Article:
when you give a cat a bath…

this sounds like a potential children’s book title that could be really fun. like if you give a cat a bath, then they will want a fluffy towel and if you give a cat a fluffy towel, they will want a pedicure…something like that. it could end so well with the cat having some warm milk and a nap at the end. maybe someday i’ll write that story but…

this is no such story unfortunately.

one thing (of so so many) that’s interesting living in a country when smart phones are still a thing of the future and internet costs per minute at a cafe, information just travels much more slowly. rumors are truth and spread like a spilled bag of marbles on a tile floor.

so here’s the story:

one day after we got home from work, we found a kitten right in front of our apartment. he was emaciated and just not thriving but he was oh so adorable. we took pity and did the responsible adult thing (or something) of keeping the cat and deciding to nurse it back to health. we started with giving it some food and love and soon the whole neighborhood was around us wanting to know what was going on. because if anything is going on with the white people, everyone else needs to know about it. everyone in the neighborhood came to check it out the time that we were beating a cockroach to death with a mag light (story to come), they came to check it out the day we were trying to wash our laundry by hand because we realized we didn’t have any way to wash clothes, and well they came pretty much every day to check in and find out what crazy shenanigans the white people were up to that day. so yeah pretty much story of our lives…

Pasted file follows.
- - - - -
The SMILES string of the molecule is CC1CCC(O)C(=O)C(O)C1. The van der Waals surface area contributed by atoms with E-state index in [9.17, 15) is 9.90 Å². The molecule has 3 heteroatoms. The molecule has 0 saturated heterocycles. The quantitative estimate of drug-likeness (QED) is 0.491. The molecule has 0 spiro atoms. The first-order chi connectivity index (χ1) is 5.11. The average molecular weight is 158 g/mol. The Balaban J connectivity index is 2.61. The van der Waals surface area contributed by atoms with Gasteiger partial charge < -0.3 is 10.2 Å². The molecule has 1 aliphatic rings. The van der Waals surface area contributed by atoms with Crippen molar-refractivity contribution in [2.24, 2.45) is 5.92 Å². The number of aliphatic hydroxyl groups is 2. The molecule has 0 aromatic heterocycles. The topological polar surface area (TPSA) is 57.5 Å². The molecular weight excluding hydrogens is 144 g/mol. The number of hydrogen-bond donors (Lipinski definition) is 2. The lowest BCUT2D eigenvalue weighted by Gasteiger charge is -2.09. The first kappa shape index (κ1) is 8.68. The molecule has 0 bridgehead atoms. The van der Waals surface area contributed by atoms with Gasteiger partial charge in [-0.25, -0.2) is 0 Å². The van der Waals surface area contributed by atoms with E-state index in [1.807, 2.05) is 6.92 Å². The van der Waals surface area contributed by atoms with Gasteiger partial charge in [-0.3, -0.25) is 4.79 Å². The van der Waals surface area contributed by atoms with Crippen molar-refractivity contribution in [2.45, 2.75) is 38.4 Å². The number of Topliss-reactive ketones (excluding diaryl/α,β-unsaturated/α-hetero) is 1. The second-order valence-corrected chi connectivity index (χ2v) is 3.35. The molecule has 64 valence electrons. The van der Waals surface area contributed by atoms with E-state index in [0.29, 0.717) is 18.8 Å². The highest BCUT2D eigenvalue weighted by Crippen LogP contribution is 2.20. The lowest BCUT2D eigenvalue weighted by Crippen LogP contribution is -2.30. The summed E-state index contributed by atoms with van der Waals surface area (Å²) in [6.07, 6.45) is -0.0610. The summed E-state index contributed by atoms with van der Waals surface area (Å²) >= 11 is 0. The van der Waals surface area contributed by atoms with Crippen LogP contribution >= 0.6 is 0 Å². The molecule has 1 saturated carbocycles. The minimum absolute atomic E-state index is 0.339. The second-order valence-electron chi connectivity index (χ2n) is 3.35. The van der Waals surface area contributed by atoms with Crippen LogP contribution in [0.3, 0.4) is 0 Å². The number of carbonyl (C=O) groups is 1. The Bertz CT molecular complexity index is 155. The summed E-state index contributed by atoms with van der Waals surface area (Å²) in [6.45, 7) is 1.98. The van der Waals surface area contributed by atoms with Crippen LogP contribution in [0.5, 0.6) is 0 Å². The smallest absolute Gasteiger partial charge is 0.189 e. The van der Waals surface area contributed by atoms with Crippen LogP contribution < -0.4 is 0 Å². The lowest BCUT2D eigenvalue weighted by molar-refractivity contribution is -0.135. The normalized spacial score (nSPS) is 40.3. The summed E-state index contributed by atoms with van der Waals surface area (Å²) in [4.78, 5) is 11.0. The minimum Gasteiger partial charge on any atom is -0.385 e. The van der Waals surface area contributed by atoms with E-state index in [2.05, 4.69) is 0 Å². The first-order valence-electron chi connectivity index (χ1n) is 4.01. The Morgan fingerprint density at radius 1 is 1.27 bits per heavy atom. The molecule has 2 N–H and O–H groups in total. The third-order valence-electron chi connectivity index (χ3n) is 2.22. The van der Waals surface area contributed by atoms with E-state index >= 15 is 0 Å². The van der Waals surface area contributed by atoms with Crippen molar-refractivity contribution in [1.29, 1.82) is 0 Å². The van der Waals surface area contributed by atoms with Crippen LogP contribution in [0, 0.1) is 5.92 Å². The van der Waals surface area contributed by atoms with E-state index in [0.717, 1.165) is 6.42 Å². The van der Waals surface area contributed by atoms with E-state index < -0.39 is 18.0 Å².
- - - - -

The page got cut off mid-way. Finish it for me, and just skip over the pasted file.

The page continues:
anyway, all the neighbors were flocking to try to figure out why we cared about some scrawny alley kitten and we told them we were going to clean him up and save his life. once we said the word bath though, you would have thought that we were talking about murder or something. turns out we sort of were. the cambodians said, oh you can’t give a cat a bath, it will die…the other expats on the street, the philipina ladies said, oh you can’t give a cat a bath, it will die…more neighbors showed up and said the same thing. we really made our neighbors even more interested in the antics of white people after this.

so we fed the cat and it seemed to perk up a bit. he was super dirty and gross so we went against all sage advice because i mean, come on, you can give a cat a bath right?? we gave him a bath, wrapped him up in a towel, put him in a basket and left for work!

when we came back, he was dead. i’m not joking. we gave a cat a bath, and it died! what in the world?!?! of course all the neighbors came by looking through the doors when we came back and we basically confirmed it for all cambodians, possibly the whole world:

people…when you give a cat a bath, it dies!

p.s. the photo above is not this cat, we never got a photo of our cat we had for a few brief hours…this is the one our over involved neighbor brought us the next day to, you know, mend our grief over the first one…we didn’t even really want a cat but then we ended up with this psycho of a cat…

the ‘hello’ toilet